Saturday, December 29, 2012

Saturday Morning Western Pulp: All Western, May 1936

I enjoyed that issue of ALL WESTERN I read a while back enough that I decided to dig out another issue, this one from May 1936. The table of contents page in the magazine credits the cover to Gerald Delano, but that appears to be a mistake, since the painting is signed by Arthur Mitchell, another pulp cover artist from that era. Either way, it's a pretty good cover, if a little static. (Says the hotshot art critic who can't draw a recognizable dog.)

The issue starts off with a "novel" (more like a novelette) by Walt Coburn, "Whoop and Holler", and it's a superb pulp yarn full of the undeniable authenticity that Coburn brought to his best stories. The plot is pretty simple – a couple of outlaws on the run turn up at an isolated line camp manned by a lone cowboy – but Coburn packs it full of action, drama, a little humor, and some poignant back-story. Coburn was obsessed with the past's inexorable effect on the present, and that comes into play in this yarn. At his best, Coburn was one of the best Western writers ever, and this story is a good example of that.

Hapsburg Liebe has never been one of my favorite authors, but some of his stories are pretty good. "Lone Kid" starts out well as a yarn about a young owlhoot who wants to settle a score before the law runs him to ground. But it suffers from a rushed ending that's really lacking in impact, leaving me with a mixed opinion of it.

Charles M. Martin, who also wrote as Chuck Martin, is another former cowboy turned author like Walt Coburn. His stories are more pulpish and less realistic than Coburn's best work, but they're usually pretty entertaining and his laconic style is effective. ".45 Caliber Law" is set in Abilene during the trail driving days, and the local marshal, a thinly-disguised version of Bat Masterson known here as Bat Gunnison, plays a supporting role in this story about a Texas cowboy avenging the murder of his boss. The plot's pretty standard stuff, but Martin's fast pace and distinctive voice make it fun to read.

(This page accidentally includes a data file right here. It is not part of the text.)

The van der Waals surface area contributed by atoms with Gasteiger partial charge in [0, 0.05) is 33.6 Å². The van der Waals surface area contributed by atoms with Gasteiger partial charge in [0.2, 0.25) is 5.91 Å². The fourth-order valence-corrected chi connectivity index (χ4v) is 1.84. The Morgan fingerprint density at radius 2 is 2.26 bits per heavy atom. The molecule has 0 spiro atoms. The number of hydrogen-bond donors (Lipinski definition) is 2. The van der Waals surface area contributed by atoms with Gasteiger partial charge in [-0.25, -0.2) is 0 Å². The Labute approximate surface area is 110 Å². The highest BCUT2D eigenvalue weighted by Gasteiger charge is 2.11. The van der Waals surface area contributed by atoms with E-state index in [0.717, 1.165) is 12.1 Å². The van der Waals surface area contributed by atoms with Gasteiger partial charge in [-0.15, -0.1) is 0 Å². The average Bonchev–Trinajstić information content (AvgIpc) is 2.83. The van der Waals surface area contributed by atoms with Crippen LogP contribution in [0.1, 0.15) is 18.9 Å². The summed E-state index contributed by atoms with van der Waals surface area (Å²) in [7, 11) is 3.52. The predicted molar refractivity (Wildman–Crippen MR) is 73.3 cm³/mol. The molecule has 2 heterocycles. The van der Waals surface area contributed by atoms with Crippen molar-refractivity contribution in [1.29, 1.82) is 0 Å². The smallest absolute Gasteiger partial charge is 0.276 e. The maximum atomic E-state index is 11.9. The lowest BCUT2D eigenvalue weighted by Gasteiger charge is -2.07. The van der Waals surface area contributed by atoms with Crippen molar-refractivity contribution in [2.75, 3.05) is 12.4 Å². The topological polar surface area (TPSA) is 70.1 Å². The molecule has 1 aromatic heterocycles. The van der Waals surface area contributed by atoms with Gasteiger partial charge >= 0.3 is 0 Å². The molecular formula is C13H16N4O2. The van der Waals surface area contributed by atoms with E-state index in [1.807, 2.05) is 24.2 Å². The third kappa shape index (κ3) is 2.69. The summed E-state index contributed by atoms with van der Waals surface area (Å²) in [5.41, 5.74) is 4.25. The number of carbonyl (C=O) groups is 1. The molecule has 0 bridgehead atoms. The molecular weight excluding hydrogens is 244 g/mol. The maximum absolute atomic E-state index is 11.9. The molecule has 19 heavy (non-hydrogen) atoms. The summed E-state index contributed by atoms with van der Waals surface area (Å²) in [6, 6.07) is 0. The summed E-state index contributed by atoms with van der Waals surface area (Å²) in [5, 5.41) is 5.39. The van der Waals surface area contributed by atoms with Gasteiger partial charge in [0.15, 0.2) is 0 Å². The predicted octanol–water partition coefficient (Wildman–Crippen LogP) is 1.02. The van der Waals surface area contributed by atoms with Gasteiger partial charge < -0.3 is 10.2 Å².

Next up is the novelette (again billed as a novel) "Phantom Gold" by another cowhand-turned-writer J.E. Grinstead. The first thing to notice about this one is a double-page illustration by Frederick Blakeslee, much better known for his cover illustrations on a number of different air war pulps. The story itself features a couple of cowboys called High and Short who set out into Mexico on the trail of a treasure in gold that High is supposed to have inherited from a long-lost uncle. It's an okay yarn, falling somewhere between W.C. Tuttle's various series and the dreadful Swap and Whopper stories by Syl McDowell. I wouldn't rush out looking for more entries in the series, though.

John Dorman's "Bull Salvaging" is a clever little story about rescuing a valuable bull from a mud wallow. I'm not familiar with Dorman's work, but this is a pretty good yarn.